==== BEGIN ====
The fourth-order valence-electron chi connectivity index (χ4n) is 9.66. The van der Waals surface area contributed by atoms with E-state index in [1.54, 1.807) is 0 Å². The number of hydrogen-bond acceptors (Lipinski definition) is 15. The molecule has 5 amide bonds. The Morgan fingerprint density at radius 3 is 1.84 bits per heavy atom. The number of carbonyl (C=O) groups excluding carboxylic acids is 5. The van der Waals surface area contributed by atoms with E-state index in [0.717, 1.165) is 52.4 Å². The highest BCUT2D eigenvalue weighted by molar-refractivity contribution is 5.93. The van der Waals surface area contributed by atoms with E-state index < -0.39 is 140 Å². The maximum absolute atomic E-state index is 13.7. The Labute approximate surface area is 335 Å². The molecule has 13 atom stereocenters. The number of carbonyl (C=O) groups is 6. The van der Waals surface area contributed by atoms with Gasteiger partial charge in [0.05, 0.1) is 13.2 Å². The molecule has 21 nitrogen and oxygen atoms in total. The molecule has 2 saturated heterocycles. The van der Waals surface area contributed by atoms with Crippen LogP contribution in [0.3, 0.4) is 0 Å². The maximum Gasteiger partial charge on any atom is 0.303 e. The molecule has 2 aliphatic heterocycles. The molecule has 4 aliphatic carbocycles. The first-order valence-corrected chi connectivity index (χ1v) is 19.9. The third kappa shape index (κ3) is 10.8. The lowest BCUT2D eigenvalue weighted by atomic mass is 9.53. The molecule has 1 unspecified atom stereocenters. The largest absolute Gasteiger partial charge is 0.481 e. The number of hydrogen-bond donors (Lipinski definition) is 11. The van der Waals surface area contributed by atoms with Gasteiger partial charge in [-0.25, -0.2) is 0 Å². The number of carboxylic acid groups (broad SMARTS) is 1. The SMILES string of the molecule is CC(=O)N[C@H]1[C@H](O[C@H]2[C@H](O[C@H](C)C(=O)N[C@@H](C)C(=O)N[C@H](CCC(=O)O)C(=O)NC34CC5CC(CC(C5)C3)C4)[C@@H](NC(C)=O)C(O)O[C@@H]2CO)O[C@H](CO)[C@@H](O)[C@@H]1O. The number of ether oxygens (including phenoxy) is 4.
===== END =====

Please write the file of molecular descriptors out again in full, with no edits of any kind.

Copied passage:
The fourth-order valence-electron chi connectivity index (χ4n) is 9.66. The van der Waals surface area contributed by atoms with E-state index in [1.54, 1.807) is 0 Å². The number of hydrogen-bond acceptors (Lipinski definition) is 15. The molecule has 5 amide bonds. The Morgan fingerprint density at radius 3 is 1.84 bits per heavy atom. The number of carbonyl (C=O) groups excluding carboxylic acids is 5. The van der Waals surface area contributed by atoms with E-state index in [0.717, 1.165) is 52.4 Å². The highest BCUT2D eigenvalue weighted by molar-refractivity contribution is 5.93. The van der Waals surface area contributed by atoms with E-state index < -0.39 is 140 Å². The maximum absolute atomic E-state index is 13.7. The Labute approximate surface area is 335 Å². The molecule has 13 atom stereocenters. The number of carbonyl (C=O) groups is 6. The van der Waals surface area contributed by atoms with Gasteiger partial charge in [0.05, 0.1) is 13.2 Å². The molecule has 21 nitrogen and oxygen atoms in total. The molecule has 2 saturated heterocycles. The van der Waals surface area contributed by atoms with Crippen LogP contribution in [0.3, 0.4) is 0 Å². The maximum Gasteiger partial charge on any atom is 0.303 e. The molecule has 2 aliphatic heterocycles. The molecule has 4 aliphatic carbocycles. The first-order valence-corrected chi connectivity index (χ1v) is 19.9. The third kappa shape index (κ3) is 10.8. The lowest BCUT2D eigenvalue weighted by atomic mass is 9.53. The molecule has 1 unspecified atom stereocenters. The largest absolute Gasteiger partial charge is 0.481 e. The number of hydrogen-bond donors (Lipinski definition) is 11. The van der Waals surface area contributed by atoms with Gasteiger partial charge in [-0.25, -0.2) is 0 Å². The number of carboxylic acid groups (broad SMARTS) is 1. The SMILES string of the molecule is CC(=O)N[C@H]1[C@H](O[C@H]2[C@H](O[C@H](C)C(=O)N[C@@H](C)C(=O)N[C@H](CCC(=O)O)C(=O)NC34CC5CC(CC(C5)C3)C4)[C@@H](NC(C)=O)C(O)O[C@@H]2CO)O[C@H](CO)[C@@H](O)[C@@H]1O. The number of ether oxygens (including phenoxy) is 4.